If you commit a crime in Iowa, and you’re African American, your chance of going to jail is 14 times greater than if you are Caucasian. That’s the worst percentage of racially disproportionate incarceration in any state in the nation, according to the Washington D.C.-based Sentencing Project.
This disparity is not new, but it’s growing. It was noticed 20 years ago when 20 percent of the inmates in Iowa’s prisons were African American, even though they made up only two percent of the state’s overall population.
And, although Iowa advocates have been fighting to understand and lower the disparity in the past two decades, the disproportion has inched up to 24%.
The inequity of treatment, besides being unjust, has additional consequences for Iowa’s African-Americans. And understanding the problem’s cause is tricky.
Harvard Law School’s Civil Rights Project study called “A School to Prison Pipeline” contends that prison is the outcome of a self-perpetuating circle of injustice that also includes schools and juvenile courts.
The cycle goes something like this: African-American children who get into trouble in school are more likely than other students to get detentions and long expulsions.
The long expulsions make it harder for children to return to school and keep up with their studies. Only half the kids receiving this kind of punishment actually graduate from high school.
High school drop-outs find it difficult to get jobs, and many turn to gangs and non-violent crime to survive.
At the same time, 18-year-olds who come through the Child Welfare or Foster Care systems in Iowa are at high risk for showing up in the juvenile justice system, and within one year of outgrowing these services, 50% of them are homeless or in prison.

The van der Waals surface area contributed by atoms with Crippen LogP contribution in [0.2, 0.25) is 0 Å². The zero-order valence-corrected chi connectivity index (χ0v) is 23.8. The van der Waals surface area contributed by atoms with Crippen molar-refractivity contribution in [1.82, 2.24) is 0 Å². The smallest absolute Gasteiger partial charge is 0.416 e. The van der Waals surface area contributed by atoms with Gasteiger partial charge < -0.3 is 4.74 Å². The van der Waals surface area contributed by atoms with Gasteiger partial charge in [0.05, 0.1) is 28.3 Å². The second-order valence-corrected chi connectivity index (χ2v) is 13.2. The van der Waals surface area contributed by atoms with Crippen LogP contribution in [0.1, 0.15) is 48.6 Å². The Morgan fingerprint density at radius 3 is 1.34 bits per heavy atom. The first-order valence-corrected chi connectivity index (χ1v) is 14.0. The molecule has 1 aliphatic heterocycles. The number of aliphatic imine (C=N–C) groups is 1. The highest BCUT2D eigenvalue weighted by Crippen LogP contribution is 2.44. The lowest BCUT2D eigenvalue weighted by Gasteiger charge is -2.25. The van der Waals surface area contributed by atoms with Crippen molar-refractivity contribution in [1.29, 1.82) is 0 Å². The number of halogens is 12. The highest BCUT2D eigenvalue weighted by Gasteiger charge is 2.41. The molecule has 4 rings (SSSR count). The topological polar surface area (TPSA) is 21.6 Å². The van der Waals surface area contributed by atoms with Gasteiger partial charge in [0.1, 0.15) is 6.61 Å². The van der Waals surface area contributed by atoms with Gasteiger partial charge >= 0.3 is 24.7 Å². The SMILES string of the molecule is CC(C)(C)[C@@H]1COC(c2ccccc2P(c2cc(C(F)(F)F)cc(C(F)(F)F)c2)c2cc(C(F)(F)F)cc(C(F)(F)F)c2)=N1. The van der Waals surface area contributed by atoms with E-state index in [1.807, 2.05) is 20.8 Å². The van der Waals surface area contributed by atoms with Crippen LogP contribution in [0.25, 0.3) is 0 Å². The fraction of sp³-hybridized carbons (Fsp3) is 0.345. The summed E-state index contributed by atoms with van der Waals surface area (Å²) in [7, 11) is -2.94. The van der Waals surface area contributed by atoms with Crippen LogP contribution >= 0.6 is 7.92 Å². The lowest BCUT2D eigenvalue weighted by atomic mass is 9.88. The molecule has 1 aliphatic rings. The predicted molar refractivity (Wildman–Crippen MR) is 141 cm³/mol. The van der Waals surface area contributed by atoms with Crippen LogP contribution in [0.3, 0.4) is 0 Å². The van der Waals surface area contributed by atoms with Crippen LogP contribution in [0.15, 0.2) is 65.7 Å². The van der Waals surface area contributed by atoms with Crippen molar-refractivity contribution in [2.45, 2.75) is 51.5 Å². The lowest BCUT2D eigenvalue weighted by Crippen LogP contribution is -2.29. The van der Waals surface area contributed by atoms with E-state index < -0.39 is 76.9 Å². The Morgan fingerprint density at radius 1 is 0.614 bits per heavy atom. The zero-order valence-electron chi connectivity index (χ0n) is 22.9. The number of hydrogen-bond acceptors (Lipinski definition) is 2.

The Iowa Division of Criminal and Juvenile Justice Planning found that African American youth are twice as likely as their white counterparts to be placed in secure detention. They’re also 40 percent less likely to be sent to community-based programs that could help turn the offenders around.
The longer a person is incarcerated, the harder it is for them to blend back into society after release. And, the Sentencing Project says people with felony convictions can be denied access to public housing, employment, student loans for higher education, and even welfare.
If they return to selling illegal drugs, lower-income drug dealers are more likely to be out in the open, or ‘on the streets’, and are easier for law enforcement to discover.
Families with a wage earner in prison not only lose the income and benefits, they also become separated from their loved one, especially if drugs or other federal offenses are involved.
Federal prisons are located out-of-state, and most low-income families have trouble traveling to visit, or affording long-distance communications.
So a child in that family may have disruptions, may go on Child Welfare, and may have trouble in school. Which brings us full-circle to the schools - and the disparities in rates of detentions and expulsions.
Iowans are still studying the many pieces of the “School to Prison Pipeline,” that result in the racial imbalance in Iowa’s prisons and jails.
But advocates across the state agree that the breaking down of that pipeline should be one of our top priorities.